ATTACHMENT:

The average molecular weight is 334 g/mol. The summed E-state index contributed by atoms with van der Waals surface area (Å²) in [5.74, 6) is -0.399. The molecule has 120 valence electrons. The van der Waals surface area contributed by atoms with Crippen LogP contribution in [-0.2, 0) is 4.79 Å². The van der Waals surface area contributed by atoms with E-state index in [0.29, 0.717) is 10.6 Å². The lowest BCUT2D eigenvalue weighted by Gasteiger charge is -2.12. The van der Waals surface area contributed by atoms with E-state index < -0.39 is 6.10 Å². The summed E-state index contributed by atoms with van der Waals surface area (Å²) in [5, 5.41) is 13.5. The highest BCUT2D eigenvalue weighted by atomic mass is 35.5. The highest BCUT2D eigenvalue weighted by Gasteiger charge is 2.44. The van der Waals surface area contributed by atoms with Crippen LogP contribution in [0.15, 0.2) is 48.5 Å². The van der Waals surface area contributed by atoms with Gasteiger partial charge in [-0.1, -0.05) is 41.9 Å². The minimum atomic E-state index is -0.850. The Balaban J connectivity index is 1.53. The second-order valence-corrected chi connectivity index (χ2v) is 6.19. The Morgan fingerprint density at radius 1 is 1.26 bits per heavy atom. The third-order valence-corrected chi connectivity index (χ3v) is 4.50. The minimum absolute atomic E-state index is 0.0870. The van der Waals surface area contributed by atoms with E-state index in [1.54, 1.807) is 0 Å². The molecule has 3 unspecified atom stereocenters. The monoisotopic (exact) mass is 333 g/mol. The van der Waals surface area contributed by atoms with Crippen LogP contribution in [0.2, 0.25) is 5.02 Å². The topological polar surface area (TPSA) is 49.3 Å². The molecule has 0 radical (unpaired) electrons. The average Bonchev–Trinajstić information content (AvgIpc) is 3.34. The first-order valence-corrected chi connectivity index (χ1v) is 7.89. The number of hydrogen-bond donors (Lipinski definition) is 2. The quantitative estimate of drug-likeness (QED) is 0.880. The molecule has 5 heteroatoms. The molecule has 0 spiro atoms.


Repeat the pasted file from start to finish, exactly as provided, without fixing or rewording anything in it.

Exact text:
The average molecular weight is 334 g/mol. The summed E-state index contributed by atoms with van der Waals surface area (Å²) in [5.74, 6) is -0.399. The molecule has 120 valence electrons. The van der Waals surface area contributed by atoms with Crippen LogP contribution in [-0.2, 0) is 4.79 Å². The van der Waals surface area contributed by atoms with E-state index in [0.29, 0.717) is 10.6 Å². The lowest BCUT2D eigenvalue weighted by Gasteiger charge is -2.12. The van der Waals surface area contributed by atoms with E-state index < -0.39 is 6.10 Å². The summed E-state index contributed by atoms with van der Waals surface area (Å²) in [5, 5.41) is 13.5. The highest BCUT2D eigenvalue weighted by atomic mass is 35.5. The highest BCUT2D eigenvalue weighted by Gasteiger charge is 2.44. The van der Waals surface area contributed by atoms with Crippen LogP contribution in [0.15, 0.2) is 48.5 Å². The van der Waals surface area contributed by atoms with Gasteiger partial charge in [-0.1, -0.05) is 41.9 Å². The minimum atomic E-state index is -0.850. The Balaban J connectivity index is 1.53. The second-order valence-corrected chi connectivity index (χ2v) is 6.19. The Morgan fingerprint density at radius 1 is 1.26 bits per heavy atom. The third-order valence-corrected chi connectivity index (χ3v) is 4.50. The minimum absolute atomic E-state index is 0.0870. The van der Waals surface area contributed by atoms with E-state index in [1.54, 1.807) is 0 Å². The molecule has 3 unspecified atom stereocenters. The monoisotopic (exact) mass is 333 g/mol. The van der Waals surface area contributed by atoms with Crippen LogP contribution in [0.2, 0.25) is 5.02 Å². The topological polar surface area (TPSA) is 49.3 Å². The molecule has 0 radical (unpaired) electrons. The average Bonchev–Trinajstić information content (AvgIpc) is 3.34. The first-order valence-corrected chi connectivity index (χ1v) is 7.89. The number of hydrogen-bond donors (Lipinski definition) is 2. The quantitative estimate of drug-likeness (QED) is 0.880. The molecule has 5 heteroatoms. The molecule has 0 spiro atoms.